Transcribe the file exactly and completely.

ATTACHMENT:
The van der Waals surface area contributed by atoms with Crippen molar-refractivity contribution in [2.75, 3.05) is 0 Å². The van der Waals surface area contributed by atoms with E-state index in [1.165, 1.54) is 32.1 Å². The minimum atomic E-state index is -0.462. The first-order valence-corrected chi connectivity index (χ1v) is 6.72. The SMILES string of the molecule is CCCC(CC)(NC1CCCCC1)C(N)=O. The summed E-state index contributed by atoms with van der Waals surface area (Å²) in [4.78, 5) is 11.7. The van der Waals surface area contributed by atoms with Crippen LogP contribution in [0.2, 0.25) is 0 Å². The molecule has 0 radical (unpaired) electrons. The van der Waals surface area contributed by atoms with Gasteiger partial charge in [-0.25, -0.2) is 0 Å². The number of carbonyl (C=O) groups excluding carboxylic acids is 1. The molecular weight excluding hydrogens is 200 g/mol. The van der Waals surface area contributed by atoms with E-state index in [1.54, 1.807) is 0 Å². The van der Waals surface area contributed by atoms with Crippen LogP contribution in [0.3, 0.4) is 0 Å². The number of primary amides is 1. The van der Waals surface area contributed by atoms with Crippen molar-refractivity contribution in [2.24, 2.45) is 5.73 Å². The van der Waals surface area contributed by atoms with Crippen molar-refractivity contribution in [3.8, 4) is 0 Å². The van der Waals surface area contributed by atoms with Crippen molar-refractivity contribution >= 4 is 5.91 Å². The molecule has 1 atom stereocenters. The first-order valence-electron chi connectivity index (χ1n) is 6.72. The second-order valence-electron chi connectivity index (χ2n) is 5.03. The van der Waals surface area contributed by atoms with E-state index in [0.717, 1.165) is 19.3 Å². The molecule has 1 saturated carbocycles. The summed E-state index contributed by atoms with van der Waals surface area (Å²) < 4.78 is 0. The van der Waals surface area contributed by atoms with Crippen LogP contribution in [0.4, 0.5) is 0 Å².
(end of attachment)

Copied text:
The van der Waals surface area contributed by atoms with Crippen molar-refractivity contribution in [2.75, 3.05) is 0 Å². The van der Waals surface area contributed by atoms with E-state index in [1.165, 1.54) is 32.1 Å². The minimum atomic E-state index is -0.462. The first-order valence-corrected chi connectivity index (χ1v) is 6.72. The SMILES string of the molecule is CCCC(CC)(NC1CCCCC1)C(N)=O. The summed E-state index contributed by atoms with van der Waals surface area (Å²) in [4.78, 5) is 11.7. The van der Waals surface area contributed by atoms with Crippen LogP contribution in [0.2, 0.25) is 0 Å². The molecule has 0 radical (unpaired) electrons. The van der Waals surface area contributed by atoms with Gasteiger partial charge in [-0.25, -0.2) is 0 Å². The number of carbonyl (C=O) groups excluding carboxylic acids is 1. The molecular weight excluding hydrogens is 200 g/mol. The van der Waals surface area contributed by atoms with E-state index in [1.54, 1.807) is 0 Å². The van der Waals surface area contributed by atoms with Crippen LogP contribution in [0.3, 0.4) is 0 Å². The number of primary amides is 1. The van der Waals surface area contributed by atoms with Crippen molar-refractivity contribution in [2.24, 2.45) is 5.73 Å². The van der Waals surface area contributed by atoms with Crippen molar-refractivity contribution in [3.8, 4) is 0 Å². The van der Waals surface area contributed by atoms with Crippen molar-refractivity contribution >= 4 is 5.91 Å². The molecule has 1 atom stereocenters. The first-order valence-electron chi connectivity index (χ1n) is 6.72. The second-order valence-electron chi connectivity index (χ2n) is 5.03. The van der Waals surface area contributed by atoms with E-state index in [0.717, 1.165) is 19.3 Å². The molecule has 1 saturated carbocycles. The summed E-state index contributed by atoms with van der Waals surface area (Å²) < 4.78 is 0. The van der Waals surface area contributed by atoms with Crippen LogP contribution in [0.4, 0.5) is 0 Å².